In the sixteenth century we start to find more complete information about harp music in the Gaelic world, not least from Elizabethan English writers who were fascinated by the art music of the Gaelic world, and who write charming if not entirely impartial accounts of what they saw and heard1. Though Elizabethan English policy towards Ireland was largely focussed on supressing the old Gaelic society and aristocracy, the harp music in particular seems to have been highly regarded and a number of prominent English aristocrats maintained Irish harpers or purchased Irish harps.
The famous scene illustrated on the right was published in London in 1581, and shows a harper playing to accompany the singing of Gaelic poetry before a wealthy lord2. Descriptions and references describe a ‘classical’ trio of high-status artists, who would work together for an aristocratic patron. The file (poet) would compose elaborate praise poetry in the Classical Gaelic language common to Ireland and Scotland, using complex and difficult metres and structures. This poetry would be presented as song or recitation by the recaire (reciter), who would sing the poem, accompanied by the cruitire (harper) who would play an accompaniment. Though the poems were often written down in a duanaire (poem book) for the patron, the specifics of what music was played and how the poetry was sung remain very unclear to scholars3.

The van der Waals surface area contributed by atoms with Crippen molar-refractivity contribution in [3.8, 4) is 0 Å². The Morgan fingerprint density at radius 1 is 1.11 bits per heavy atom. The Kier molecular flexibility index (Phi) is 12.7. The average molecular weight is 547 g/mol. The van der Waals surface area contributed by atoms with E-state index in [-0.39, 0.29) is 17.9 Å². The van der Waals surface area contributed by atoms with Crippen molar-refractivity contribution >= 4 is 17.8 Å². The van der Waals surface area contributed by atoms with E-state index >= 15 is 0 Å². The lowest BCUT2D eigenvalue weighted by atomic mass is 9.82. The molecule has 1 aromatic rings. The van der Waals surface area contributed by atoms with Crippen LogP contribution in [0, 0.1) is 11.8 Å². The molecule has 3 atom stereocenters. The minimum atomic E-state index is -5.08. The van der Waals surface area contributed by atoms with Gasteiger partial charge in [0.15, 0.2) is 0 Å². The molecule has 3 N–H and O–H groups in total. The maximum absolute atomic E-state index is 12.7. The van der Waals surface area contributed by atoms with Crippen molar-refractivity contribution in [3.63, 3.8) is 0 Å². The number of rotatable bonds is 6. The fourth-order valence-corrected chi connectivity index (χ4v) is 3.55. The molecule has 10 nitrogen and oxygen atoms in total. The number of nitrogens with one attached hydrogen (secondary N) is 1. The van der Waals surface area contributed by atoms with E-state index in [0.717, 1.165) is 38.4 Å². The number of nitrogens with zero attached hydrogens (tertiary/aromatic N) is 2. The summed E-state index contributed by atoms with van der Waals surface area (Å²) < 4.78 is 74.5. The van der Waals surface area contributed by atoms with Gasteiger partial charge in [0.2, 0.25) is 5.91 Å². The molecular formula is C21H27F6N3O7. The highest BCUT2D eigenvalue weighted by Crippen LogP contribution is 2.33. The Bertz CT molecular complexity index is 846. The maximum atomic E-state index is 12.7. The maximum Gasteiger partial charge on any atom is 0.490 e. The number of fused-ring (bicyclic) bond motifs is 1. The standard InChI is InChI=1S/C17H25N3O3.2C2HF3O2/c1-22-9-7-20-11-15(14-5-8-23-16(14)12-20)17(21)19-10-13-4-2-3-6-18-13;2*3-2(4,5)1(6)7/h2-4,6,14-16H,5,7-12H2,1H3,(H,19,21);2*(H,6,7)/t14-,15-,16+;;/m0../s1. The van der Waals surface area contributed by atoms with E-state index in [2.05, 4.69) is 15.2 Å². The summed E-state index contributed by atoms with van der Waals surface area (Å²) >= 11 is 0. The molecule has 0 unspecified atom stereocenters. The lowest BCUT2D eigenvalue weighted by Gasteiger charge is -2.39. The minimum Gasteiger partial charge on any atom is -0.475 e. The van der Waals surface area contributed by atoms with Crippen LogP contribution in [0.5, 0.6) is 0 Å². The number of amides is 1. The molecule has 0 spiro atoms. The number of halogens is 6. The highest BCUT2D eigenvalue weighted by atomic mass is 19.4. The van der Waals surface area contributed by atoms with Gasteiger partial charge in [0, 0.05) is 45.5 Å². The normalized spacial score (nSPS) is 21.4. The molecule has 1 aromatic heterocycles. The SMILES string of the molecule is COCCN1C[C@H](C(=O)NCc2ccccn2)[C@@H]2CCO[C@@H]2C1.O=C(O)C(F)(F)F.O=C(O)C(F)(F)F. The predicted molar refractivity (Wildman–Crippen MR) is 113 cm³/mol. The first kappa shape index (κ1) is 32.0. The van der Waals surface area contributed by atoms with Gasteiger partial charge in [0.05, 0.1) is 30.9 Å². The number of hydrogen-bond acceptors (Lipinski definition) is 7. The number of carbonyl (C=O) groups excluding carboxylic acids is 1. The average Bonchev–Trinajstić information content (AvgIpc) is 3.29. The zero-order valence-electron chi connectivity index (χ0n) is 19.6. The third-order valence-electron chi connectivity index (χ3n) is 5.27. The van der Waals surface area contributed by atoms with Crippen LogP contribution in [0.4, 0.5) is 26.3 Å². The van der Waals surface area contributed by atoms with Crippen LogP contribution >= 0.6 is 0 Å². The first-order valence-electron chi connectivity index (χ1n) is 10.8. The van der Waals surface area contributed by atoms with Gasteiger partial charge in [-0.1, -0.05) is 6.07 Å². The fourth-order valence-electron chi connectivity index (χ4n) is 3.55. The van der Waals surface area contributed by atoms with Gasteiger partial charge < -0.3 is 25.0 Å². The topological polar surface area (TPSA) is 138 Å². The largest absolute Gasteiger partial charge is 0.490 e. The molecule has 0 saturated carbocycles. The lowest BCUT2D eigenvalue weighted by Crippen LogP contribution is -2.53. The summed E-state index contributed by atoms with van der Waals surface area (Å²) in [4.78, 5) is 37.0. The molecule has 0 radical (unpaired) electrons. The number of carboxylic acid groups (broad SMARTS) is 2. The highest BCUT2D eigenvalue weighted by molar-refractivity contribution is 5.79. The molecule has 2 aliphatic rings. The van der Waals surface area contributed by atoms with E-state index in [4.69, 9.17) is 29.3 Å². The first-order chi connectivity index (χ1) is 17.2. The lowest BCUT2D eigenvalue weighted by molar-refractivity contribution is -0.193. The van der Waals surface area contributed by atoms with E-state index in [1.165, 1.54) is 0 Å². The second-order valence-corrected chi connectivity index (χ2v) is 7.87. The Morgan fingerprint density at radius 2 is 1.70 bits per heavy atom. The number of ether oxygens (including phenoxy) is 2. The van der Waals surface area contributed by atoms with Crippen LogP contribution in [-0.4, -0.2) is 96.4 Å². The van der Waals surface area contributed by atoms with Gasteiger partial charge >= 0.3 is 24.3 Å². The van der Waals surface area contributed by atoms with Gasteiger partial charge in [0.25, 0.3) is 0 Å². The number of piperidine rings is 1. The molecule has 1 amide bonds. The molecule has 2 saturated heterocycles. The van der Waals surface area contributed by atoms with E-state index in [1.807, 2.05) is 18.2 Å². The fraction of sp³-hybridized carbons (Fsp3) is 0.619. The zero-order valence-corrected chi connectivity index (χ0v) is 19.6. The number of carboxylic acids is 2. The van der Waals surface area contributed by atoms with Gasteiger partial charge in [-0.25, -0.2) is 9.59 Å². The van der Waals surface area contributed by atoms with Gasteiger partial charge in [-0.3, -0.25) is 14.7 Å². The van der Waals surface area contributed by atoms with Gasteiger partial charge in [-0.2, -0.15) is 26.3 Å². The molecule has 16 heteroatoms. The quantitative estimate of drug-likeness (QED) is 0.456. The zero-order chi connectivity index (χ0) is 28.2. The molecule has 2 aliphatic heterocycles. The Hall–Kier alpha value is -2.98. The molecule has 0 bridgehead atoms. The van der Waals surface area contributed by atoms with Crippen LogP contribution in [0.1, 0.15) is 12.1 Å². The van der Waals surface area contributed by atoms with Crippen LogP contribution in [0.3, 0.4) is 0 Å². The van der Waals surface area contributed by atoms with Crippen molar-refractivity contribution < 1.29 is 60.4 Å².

A number of the extant old harps are assumed to date from before the 17th century, but individual instruments cannot yet be accurately dated, and so we cannot be sure which if any of the extant harps should be assigned to the 16th century. The metal fragments from Ballinderry and the Castle Otway harp4 are sometimes said to be of 16th century date. It seems likely that a desire for extra bass notes led harpmakers to construct larger instruments.
Also from the end of the 16th century we have the oldest datable music that was handed down by the old harpers5. Although not written down until much later, tunes like Scotts Lamentation6 and Port Priest7 are likely relics of the 16th century.